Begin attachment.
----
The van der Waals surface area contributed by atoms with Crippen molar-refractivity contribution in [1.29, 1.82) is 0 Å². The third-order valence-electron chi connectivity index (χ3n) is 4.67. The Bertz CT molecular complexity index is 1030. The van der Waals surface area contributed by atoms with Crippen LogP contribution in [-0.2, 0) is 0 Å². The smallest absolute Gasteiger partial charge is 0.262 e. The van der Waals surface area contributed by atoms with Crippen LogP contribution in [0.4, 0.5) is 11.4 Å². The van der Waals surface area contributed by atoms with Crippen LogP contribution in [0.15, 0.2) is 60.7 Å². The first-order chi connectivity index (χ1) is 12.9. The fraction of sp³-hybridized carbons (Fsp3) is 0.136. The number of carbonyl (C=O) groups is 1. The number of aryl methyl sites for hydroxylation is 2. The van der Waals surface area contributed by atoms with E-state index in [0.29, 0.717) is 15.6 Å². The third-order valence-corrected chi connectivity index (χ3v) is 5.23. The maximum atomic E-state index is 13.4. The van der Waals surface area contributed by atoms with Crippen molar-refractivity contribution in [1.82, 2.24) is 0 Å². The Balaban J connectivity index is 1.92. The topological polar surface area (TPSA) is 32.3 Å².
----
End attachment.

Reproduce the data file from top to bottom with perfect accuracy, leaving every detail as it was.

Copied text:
The van der Waals surface area contributed by atoms with Crippen molar-refractivity contribution in [1.29, 1.82) is 0 Å². The third-order valence-electron chi connectivity index (χ3n) is 4.67. The Bertz CT molecular complexity index is 1030. The van der Waals surface area contributed by atoms with Crippen LogP contribution in [-0.2, 0) is 0 Å². The smallest absolute Gasteiger partial charge is 0.262 e. The van der Waals surface area contributed by atoms with Crippen LogP contribution in [0.4, 0.5) is 11.4 Å². The van der Waals surface area contributed by atoms with Crippen LogP contribution in [0.15, 0.2) is 60.7 Å². The first-order chi connectivity index (χ1) is 12.9. The fraction of sp³-hybridized carbons (Fsp3) is 0.136. The number of carbonyl (C=O) groups is 1. The number of aryl methyl sites for hydroxylation is 2. The van der Waals surface area contributed by atoms with E-state index in [0.29, 0.717) is 15.6 Å². The third-order valence-corrected chi connectivity index (χ3v) is 5.23. The maximum atomic E-state index is 13.4. The van der Waals surface area contributed by atoms with Crippen molar-refractivity contribution in [1.82, 2.24) is 0 Å². The Balaban J connectivity index is 1.92. The topological polar surface area (TPSA) is 32.3 Å².